But AGL is also looking to have a tender for what could follow at Liddell, and there is no reason something like a solar plant could not be built, as has occurred around the now closed Collinsville and Northern power stations. AGL has said that Liddell’s output could be replaced by wind, solar, battery storage and pumped hydro.

But that whole process is now put at risk by Turnbull’s extraordinary intervention.

Apart from delivering all the selling power to AGL – and any other coal-fired operator who might sniff an opportunity to announce an early closure – he is effectively killing off planned investment in the technologies that might have replaced it.

The very idea that there would be a one on one negotiation on this would appear to be a breach of probity rules. Why not have an auction? Oh, but isn’t that what AEMO has actually proposed.
 As one senior developer told RenewEconomy: “This is throwing the energy market into chaos. Forward markets and prices are constructed on the planned forward closures… the government has again just sent the market into  chaos making investment decisions impossible again.”
“This is being done for totally political reasons and there is no logic whatsoever in this.  If the government is seriously concerned about future supply run a reverse auction for new capacity starting 2022… they won’t as they know that the new capacity won’t be coal capacity.”

It’s so true. Turnbull and the Murdoch media have mocked the idea of using things like demand management, and battery storage. But here’s the rub. Such technologies would not just be cheaper and cleaner, but faster and more reliable. It’s a quadruple bottom line that appears to be beyond this government.

  

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  • Joe

    Gotta hand it to Big Mal. Everyday he is looking more and more…a ‘Dumbass Leader’.
    But when you’ve got taxpayer money to piss around with why not prop up the odd old Coaler. The Liberals and Rupert’s newsrags, the champions of the free market, now complaining about about ‘profits’… Oh dear. You just have to laugh at these fools.

    • Goldie444

      Turnbull has some experience in buying back old ‘clapped out’ infrastructure. After paying a fortune for some old ‘clapped out’ copper from Telstra and turning that prize into new infrastructure, way not try the same process on an ‘old coaler’ like Liddell.
      After all its not his money!

      • Thucydides

        Yes, there’s a bit of a pattern repeating itself here. When put under the political pump, 1) disavow prior principles, 2) close ears to any expert advice, 3) think up own imaginative solution from first principles, 4) announce it next morning, 5) blame Labor and Greens when the inevitable happens.

  • Malcolm M

    If any government funds need to be voted for this, how will he get this through the senate ? Would Nick Xeonphon agree to this without a comparable deal for South Australia ? Would Bob Katter and Pauline Hanson agree to it without a similar deal for Queensland ?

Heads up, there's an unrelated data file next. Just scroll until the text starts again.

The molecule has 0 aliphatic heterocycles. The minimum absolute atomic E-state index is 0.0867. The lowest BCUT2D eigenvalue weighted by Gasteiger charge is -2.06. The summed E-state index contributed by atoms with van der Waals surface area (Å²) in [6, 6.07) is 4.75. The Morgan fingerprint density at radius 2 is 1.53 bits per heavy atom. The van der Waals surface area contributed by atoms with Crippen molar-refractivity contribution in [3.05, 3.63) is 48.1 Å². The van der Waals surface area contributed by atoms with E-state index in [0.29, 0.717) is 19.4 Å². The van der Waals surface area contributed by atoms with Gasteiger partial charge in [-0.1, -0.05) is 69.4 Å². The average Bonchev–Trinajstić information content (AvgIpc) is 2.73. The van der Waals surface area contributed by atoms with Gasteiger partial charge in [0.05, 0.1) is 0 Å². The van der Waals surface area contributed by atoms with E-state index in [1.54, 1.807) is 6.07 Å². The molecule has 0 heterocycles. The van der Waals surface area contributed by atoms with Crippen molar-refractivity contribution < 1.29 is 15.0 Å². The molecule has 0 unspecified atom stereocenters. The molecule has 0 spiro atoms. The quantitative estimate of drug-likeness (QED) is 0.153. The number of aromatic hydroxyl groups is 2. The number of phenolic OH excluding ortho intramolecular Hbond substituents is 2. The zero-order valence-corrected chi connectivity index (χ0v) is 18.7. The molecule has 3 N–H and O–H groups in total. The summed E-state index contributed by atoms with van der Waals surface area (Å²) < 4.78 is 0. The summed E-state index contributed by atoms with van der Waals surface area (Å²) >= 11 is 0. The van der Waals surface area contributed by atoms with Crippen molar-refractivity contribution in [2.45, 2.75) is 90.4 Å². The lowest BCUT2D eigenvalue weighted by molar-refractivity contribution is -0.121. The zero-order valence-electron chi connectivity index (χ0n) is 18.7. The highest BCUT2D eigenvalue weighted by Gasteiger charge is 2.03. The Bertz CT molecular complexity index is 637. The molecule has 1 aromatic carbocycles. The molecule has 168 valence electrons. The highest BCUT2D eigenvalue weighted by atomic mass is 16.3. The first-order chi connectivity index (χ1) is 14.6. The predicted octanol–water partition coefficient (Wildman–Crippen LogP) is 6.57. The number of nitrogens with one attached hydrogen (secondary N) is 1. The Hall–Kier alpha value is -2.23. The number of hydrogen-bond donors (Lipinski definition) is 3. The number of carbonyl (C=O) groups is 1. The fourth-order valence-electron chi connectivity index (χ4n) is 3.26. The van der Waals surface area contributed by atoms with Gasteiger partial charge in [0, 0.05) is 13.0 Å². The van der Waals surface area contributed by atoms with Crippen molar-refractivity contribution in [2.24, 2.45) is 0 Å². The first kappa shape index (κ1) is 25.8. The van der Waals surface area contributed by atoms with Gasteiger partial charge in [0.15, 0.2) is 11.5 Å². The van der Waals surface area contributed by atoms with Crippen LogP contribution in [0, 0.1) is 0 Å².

Why is it a Commonwealth issue ? South Australia is using State funds to address its power problems. Why shouldn’t the NSW government be using its own funds to solve this problem ? There is already a Federal intervention with Snowy 2, which would mainly benefit NSW. Why should NSW get well over its share of Commonwealth funds ?

    • John Saint-Smith

      Well the NSW government sold Liddell to AGL. Why would they want it back again? Curiouser and curiouser!

      • Joe

        Yes, the Great NSW Privatisation….everything is sold or is up for sale.

        • Andrew Thaler

          and when it all goes pear-shaped, tank payer money is used to buy it back again.
          Rinse-repeat.

    • Leslie Nicholson

      ironic aint it, the SA government get railed every chance the feds get a chance for addressing the power short fall they suffered last summer. ok i agree diesel gen sets are not ideal, but it will give SA’s power system time to build the capacity that it needs. if the feds bail out liddel will they do the same for other old plants? NSW may need those gen sets anyway, in recent times it has been a net importer of power via Vic and QLD, the much publicly whipped sa exports a fair bit of the time recently

  • Andrew Thaler

    I think you will find Liddell is not a clapped-out as claimed, and while it might be 50 years old in total.. a lot of it was related over the last 20 years. When I was an apprentice there in the early 1990’s the coal handling plant was totally rebuilt, the ash handing plant was rebuilt, the dust capture system was rebuilt and converted o bag-houses.. I know there has been significant turbine and generator work over the last decade or so, so I’d expect a fair amount of life is possible out if the plant.
    Yes, there might need to be work on the boilers in places, but a lot of the rest of the plant is not as rooted as claimed.

    • Mick

      Each of the 500MW units have actually been down rated to 420MW.. The capacity of Liddell is now 1680 MW (not 2000MW, as everyone seems to think) – as confirmed by Vesey a couple of weeks back. This is some measure of being ‘clapped out’.
      They may also need boiler work on top of this (…it seems as though they regularly run 3 units at at time). But that may also be reflective of their coal supply situation.

      • Andrew Thaler